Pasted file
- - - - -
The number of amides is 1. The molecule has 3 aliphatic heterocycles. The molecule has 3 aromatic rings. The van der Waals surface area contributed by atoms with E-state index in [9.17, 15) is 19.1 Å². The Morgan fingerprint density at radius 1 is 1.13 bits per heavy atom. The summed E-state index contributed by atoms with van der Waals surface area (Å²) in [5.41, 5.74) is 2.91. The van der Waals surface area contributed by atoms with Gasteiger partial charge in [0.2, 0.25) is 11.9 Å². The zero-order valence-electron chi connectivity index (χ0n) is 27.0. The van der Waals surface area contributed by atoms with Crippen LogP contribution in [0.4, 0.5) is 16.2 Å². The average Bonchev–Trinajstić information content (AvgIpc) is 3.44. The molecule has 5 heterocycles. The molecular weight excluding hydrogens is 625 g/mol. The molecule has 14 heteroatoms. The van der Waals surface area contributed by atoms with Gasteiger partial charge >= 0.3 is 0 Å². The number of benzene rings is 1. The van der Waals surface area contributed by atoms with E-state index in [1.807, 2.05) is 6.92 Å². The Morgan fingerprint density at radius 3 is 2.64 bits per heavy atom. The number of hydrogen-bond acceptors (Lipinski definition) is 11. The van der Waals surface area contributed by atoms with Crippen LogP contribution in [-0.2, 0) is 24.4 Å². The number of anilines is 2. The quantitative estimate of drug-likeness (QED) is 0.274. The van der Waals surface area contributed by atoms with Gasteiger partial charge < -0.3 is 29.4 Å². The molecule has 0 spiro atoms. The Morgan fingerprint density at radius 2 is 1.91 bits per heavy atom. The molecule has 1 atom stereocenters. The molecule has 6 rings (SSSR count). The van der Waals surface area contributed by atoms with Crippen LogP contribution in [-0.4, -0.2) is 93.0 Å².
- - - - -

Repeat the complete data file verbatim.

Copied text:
The number of amides is 1. The molecule has 3 aliphatic heterocycles. The molecule has 3 aromatic rings. The van der Waals surface area contributed by atoms with E-state index in [9.17, 15) is 19.1 Å². The Morgan fingerprint density at radius 1 is 1.13 bits per heavy atom. The summed E-state index contributed by atoms with van der Waals surface area (Å²) in [5.41, 5.74) is 2.91. The van der Waals surface area contributed by atoms with Gasteiger partial charge in [0.2, 0.25) is 11.9 Å². The zero-order valence-electron chi connectivity index (χ0n) is 27.0. The van der Waals surface area contributed by atoms with Crippen LogP contribution in [0.4, 0.5) is 16.2 Å². The average Bonchev–Trinajstić information content (AvgIpc) is 3.44. The molecule has 5 heterocycles. The molecular weight excluding hydrogens is 625 g/mol. The molecule has 14 heteroatoms. The van der Waals surface area contributed by atoms with Gasteiger partial charge >= 0.3 is 0 Å². The number of benzene rings is 1. The van der Waals surface area contributed by atoms with E-state index in [1.807, 2.05) is 6.92 Å². The Morgan fingerprint density at radius 3 is 2.64 bits per heavy atom. The number of hydrogen-bond acceptors (Lipinski definition) is 11. The van der Waals surface area contributed by atoms with Crippen LogP contribution in [-0.2, 0) is 24.4 Å². The number of anilines is 2. The quantitative estimate of drug-likeness (QED) is 0.274. The van der Waals surface area contributed by atoms with Gasteiger partial charge < -0.3 is 29.4 Å². The molecule has 0 spiro atoms. The Morgan fingerprint density at radius 2 is 1.91 bits per heavy atom. The molecule has 1 atom stereocenters. The molecule has 6 rings (SSSR count). The van der Waals surface area contributed by atoms with Crippen LogP contribution in [-0.4, -0.2) is 93.0 Å².